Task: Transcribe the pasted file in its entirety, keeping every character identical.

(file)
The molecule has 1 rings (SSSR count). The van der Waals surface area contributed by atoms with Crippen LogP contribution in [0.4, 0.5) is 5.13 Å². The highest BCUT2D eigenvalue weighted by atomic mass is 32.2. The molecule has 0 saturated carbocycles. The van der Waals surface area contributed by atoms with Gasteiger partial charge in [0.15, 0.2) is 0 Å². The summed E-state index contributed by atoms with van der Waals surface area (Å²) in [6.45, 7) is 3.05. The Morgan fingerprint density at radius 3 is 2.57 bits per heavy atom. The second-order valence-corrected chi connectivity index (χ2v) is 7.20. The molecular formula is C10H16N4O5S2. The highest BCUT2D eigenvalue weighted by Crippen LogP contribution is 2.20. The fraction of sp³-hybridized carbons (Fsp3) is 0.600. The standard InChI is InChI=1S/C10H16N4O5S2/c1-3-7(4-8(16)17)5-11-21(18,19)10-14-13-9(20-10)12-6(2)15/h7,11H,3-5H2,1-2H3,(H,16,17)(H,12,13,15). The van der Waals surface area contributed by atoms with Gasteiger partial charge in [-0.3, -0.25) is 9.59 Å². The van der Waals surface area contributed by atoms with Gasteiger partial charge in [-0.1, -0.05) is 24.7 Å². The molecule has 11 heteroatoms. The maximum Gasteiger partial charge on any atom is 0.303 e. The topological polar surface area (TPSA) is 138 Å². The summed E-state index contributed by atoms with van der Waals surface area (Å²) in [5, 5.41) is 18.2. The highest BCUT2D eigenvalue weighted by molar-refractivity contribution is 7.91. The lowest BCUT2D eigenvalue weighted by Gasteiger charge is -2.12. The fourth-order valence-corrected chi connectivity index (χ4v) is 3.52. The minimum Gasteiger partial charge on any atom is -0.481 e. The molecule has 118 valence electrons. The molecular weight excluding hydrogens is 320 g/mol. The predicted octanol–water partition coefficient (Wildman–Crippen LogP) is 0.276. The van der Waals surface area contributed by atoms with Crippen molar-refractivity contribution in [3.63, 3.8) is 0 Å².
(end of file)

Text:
The molecule has 1 rings (SSSR count). The van der Waals surface area contributed by atoms with Crippen LogP contribution in [0.4, 0.5) is 5.13 Å². The highest BCUT2D eigenvalue weighted by atomic mass is 32.2. The molecule has 0 saturated carbocycles. The van der Waals surface area contributed by atoms with Gasteiger partial charge in [0.15, 0.2) is 0 Å². The summed E-state index contributed by atoms with van der Waals surface area (Å²) in [6.45, 7) is 3.05. The Morgan fingerprint density at radius 3 is 2.57 bits per heavy atom. The second-order valence-corrected chi connectivity index (χ2v) is 7.20. The molecular formula is C10H16N4O5S2. The highest BCUT2D eigenvalue weighted by Crippen LogP contribution is 2.20. The fraction of sp³-hybridized carbons (Fsp3) is 0.600. The standard InChI is InChI=1S/C10H16N4O5S2/c1-3-7(4-8(16)17)5-11-21(18,19)10-14-13-9(20-10)12-6(2)15/h7,11H,3-5H2,1-2H3,(H,16,17)(H,12,13,15). The van der Waals surface area contributed by atoms with Gasteiger partial charge in [-0.3, -0.25) is 9.59 Å². The van der Waals surface area contributed by atoms with Gasteiger partial charge in [-0.1, -0.05) is 24.7 Å². The molecule has 11 heteroatoms. The maximum Gasteiger partial charge on any atom is 0.303 e. The topological polar surface area (TPSA) is 138 Å². The summed E-state index contributed by atoms with van der Waals surface area (Å²) in [5, 5.41) is 18.2. The highest BCUT2D eigenvalue weighted by molar-refractivity contribution is 7.91. The lowest BCUT2D eigenvalue weighted by Gasteiger charge is -2.12. The fourth-order valence-corrected chi connectivity index (χ4v) is 3.52. The minimum Gasteiger partial charge on any atom is -0.481 e. The molecule has 118 valence electrons. The molecular weight excluding hydrogens is 320 g/mol. The predicted octanol–water partition coefficient (Wildman–Crippen LogP) is 0.276. The van der Waals surface area contributed by atoms with Crippen molar-refractivity contribution in [3.63, 3.8) is 0 Å².